LEARNING TO SLEEP
Babies would be naturals
but take a long time getting the hang of it,
with fits and starts and lots of crying.
Kids are reluctant
and plead to stay up past bedtime.
Often they’re too excited, prone to nightmares.
Young adults pretend
they don’t need much, if at all.
All-nighters are badges of honor.
Grown-ups juggle their choices—
to sleep with someone or be alone.
It’s not just sleep they’re after.
Seniors are perfectionists,
interrupted by having to pee.
Their napping is practice, nuance.
But experience and persistence pay off:
everyone eventually learns how to sleep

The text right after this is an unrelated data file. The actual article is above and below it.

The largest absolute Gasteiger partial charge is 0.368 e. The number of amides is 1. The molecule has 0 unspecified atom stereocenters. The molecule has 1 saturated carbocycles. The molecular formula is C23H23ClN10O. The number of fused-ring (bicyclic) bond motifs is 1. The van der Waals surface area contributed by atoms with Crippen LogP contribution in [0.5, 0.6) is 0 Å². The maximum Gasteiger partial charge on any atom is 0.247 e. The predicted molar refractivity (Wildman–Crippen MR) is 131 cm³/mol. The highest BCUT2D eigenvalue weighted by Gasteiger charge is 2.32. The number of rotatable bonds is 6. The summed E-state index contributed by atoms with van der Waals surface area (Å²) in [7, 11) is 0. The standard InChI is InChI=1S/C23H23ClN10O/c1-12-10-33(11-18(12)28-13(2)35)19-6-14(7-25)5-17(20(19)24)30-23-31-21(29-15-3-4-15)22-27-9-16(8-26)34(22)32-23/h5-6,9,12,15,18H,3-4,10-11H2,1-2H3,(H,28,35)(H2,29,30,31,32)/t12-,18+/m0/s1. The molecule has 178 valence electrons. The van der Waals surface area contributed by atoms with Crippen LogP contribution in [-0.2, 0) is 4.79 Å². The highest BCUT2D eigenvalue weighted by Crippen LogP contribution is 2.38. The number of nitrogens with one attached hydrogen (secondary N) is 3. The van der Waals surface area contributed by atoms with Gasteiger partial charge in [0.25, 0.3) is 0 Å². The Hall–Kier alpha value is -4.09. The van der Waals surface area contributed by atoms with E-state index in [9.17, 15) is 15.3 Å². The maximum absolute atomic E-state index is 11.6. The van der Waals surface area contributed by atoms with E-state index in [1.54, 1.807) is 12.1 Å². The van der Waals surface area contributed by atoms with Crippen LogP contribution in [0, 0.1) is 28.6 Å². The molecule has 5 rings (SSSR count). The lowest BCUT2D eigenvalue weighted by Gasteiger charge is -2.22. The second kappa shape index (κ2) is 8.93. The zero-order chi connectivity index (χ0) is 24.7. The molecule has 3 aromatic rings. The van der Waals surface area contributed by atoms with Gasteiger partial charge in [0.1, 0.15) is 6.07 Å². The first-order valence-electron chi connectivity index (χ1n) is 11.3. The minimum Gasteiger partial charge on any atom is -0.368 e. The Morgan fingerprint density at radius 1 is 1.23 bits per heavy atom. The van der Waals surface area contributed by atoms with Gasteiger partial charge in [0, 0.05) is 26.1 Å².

so that nothing will ever wake them up.
In 2016, John Delaney moved out to Port Townsend, WA, after retiring as curator of historic maps at Princeton University. He’s traveled widely, preferring remote, natural settings. In 2017, John published Waypoints, a collection of place poems. Twenty Questions, a chapbook, appeared in 2019, and Delicate Arch, poems and photographs of national parks and monuments, came out earlier this year.